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PATH names local organizers for regional caucuses at the Women Deliver 4th Global Conference

Originally posted by PATH 

PATH and Women Deliver today announced the local nongovernmental organizations (NGO) tapped to spearhead regional advocacy caucuses on April 19 during the Women Deliver 4th Global Conference in Copenhagen. The NGOs, selected for their regional expertise and experience, will lead caucus participants in discussing targeted advocacy strategies to strengthen the health, rights, and well-being of girls and women. Caucus organizers by region are. Read More...

Women Deliver 2016 Conference to Spotlight Solutions to Toughest Challenges Facing Girls and Women

The Women Deliver 2016 Conference, taking place in Copenhagen, Denmark from 16-19 May, will be one of the first major global convenings on girls’ and women’s issues following the launch of a new global agenda – the Sustainable Development Goals – which lays out a blueprint to end poverty, protect the planet and ensure prosperity for all. More than 5,000 global and local leaders, policymakers, researchers, private sector and NGO representatives, as well as young people from 150 countries are expected to participate in the Women Deliver 2016. Read More... 

Creating Changes in Women’s Health with Mobile Apps

There are over 6.8 billion cellphone users in the world – 1 billion of those users are women in low and middle income countries. While not every phone has the ability to download mobile apps, the idea of having apps targeted towards issues in women’s health is groundbreaking. That’s why a handful of individuals and companies have taken on this task and begun to create mobile accessible solutions for things like, maternal mortality and managing your menstrual cycle. Read More...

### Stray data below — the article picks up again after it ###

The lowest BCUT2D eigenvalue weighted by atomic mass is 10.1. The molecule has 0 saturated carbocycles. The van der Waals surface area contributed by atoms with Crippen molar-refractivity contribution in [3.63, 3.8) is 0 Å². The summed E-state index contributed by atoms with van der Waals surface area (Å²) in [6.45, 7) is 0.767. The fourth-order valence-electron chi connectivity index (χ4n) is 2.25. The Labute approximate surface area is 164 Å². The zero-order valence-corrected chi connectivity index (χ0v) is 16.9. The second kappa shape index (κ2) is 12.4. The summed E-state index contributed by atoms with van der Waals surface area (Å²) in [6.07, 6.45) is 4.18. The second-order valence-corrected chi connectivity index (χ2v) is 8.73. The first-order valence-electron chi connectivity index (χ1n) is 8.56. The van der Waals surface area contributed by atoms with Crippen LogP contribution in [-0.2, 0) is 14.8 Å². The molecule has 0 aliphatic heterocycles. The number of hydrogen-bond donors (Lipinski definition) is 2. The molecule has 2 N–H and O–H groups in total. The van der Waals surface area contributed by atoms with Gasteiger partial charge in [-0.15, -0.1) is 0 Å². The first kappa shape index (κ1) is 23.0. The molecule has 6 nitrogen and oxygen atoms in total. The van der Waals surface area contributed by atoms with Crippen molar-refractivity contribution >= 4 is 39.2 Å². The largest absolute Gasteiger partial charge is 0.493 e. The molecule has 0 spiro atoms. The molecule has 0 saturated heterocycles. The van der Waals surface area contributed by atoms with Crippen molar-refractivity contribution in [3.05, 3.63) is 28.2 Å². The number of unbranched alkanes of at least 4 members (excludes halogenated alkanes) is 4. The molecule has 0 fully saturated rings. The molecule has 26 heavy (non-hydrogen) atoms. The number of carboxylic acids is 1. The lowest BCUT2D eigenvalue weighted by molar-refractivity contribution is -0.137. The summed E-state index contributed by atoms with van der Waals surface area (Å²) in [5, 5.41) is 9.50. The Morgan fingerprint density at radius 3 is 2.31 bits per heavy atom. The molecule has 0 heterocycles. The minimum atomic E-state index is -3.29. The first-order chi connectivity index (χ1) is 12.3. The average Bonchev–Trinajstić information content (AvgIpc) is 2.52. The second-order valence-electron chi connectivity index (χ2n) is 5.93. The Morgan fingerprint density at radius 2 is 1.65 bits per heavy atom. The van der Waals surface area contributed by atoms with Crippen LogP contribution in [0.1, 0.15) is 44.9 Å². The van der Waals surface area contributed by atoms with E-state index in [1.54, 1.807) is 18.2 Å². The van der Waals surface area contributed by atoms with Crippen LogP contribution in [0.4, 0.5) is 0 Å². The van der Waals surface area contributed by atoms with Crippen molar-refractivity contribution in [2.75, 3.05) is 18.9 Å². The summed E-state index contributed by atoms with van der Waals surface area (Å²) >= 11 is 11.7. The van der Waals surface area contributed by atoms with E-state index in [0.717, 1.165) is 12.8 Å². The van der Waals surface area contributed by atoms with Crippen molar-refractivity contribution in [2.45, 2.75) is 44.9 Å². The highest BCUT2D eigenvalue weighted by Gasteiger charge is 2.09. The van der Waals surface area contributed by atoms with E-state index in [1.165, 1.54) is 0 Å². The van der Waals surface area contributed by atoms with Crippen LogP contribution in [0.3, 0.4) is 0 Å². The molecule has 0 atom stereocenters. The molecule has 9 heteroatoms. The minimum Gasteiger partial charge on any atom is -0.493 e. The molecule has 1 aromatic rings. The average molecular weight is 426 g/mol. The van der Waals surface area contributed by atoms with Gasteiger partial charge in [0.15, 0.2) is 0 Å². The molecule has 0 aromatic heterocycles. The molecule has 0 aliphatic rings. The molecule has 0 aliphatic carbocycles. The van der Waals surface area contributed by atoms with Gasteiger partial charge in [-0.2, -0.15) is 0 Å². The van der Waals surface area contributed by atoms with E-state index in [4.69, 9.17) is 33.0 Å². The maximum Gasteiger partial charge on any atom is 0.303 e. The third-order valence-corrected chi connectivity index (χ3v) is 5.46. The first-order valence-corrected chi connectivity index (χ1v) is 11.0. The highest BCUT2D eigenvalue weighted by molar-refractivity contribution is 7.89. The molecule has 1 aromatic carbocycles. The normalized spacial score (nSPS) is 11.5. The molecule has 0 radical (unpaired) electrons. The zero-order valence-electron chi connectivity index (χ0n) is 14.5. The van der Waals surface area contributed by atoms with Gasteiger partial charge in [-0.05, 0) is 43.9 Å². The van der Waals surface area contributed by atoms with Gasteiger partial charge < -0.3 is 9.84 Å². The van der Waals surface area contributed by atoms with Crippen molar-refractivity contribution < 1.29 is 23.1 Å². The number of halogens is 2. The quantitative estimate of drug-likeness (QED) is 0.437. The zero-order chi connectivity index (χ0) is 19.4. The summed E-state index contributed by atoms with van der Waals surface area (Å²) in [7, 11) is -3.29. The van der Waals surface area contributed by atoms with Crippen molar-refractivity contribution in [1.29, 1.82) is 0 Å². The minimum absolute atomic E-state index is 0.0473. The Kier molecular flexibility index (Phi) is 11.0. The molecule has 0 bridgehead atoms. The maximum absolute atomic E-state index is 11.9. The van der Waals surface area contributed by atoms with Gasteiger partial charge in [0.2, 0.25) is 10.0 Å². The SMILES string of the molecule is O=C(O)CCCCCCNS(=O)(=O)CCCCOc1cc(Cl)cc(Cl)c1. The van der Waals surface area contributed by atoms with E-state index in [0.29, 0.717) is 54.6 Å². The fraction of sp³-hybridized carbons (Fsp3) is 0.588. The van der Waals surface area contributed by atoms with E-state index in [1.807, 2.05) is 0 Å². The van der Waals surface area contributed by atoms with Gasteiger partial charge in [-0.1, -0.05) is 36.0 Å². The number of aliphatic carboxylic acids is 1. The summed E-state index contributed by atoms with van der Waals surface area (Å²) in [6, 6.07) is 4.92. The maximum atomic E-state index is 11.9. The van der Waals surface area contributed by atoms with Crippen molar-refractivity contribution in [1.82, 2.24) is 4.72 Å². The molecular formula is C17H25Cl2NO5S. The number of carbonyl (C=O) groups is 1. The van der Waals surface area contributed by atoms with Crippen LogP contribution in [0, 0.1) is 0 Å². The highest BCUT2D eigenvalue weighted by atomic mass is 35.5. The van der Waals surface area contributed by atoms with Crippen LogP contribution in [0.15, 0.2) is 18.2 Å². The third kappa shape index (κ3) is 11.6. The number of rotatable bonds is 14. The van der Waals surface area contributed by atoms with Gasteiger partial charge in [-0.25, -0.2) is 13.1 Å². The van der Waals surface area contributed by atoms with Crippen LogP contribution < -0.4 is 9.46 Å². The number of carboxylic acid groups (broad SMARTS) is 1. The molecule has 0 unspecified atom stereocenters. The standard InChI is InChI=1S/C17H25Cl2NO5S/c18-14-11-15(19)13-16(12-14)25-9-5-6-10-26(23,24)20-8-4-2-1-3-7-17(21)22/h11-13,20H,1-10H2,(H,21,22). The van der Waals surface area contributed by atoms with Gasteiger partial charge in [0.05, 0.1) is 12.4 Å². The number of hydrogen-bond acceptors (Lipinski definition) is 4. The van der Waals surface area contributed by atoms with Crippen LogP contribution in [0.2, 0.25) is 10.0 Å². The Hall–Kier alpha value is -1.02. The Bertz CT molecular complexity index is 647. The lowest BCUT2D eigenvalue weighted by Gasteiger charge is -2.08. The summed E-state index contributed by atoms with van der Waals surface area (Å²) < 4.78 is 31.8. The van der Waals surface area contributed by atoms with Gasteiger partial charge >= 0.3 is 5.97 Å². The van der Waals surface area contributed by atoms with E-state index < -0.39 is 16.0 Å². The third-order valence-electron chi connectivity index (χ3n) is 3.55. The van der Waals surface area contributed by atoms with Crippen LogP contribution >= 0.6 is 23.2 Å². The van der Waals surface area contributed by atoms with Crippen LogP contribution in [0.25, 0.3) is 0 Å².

Women Deliver’s UNGA Recap

Last week, we gathered together at strategy sessions, coffee shops, UN Assembly halls, high-level receptions and meetings to amp up the volume regarding development and the future of development for girls and women. From exciting announcements to campaigns and calls to action, there is a growing momentum for ensuring that the health, rights and well-being of girls and women are prioritized within the post-2015 framework and beyond. Women Deliver was on hand all week, participated in more than 50 events, and shared the message loud and clear that when we invest in girls and women, everybody wins!  Read more...

Invest in New Media for Better Health of Young People

By Rehema Namukose, Women Deliver

How can we connect for good, connect for all, and build a better world by 2030? To answer this question, global leaders and advocates from around the world convened at the 2014 Social Good Summit this week and to discuss key social issues shaping the future of our world today, like climate change, peace, gender inequality, and health crises like Ebola. Held in conjunction with the 69th Session of United Nations General Assembly (UNGA), the summit was an opportunity for young people to not only take part in the conversation, but to lead them.

With conversations conducted in 42 languages from 150 countries, the summit – held on Sunday and Monday – amplified the voice of young people and the future of new media technologies. Many shared stories about how new media technologies like mobile phones are changing the lives of many in the developing world. Through the use of technologies like short message service (SMS), mobile phones, text messaging and social media, young people are accessing information like sexual and reproductive health education and services in ways never that were never before possible. Read more...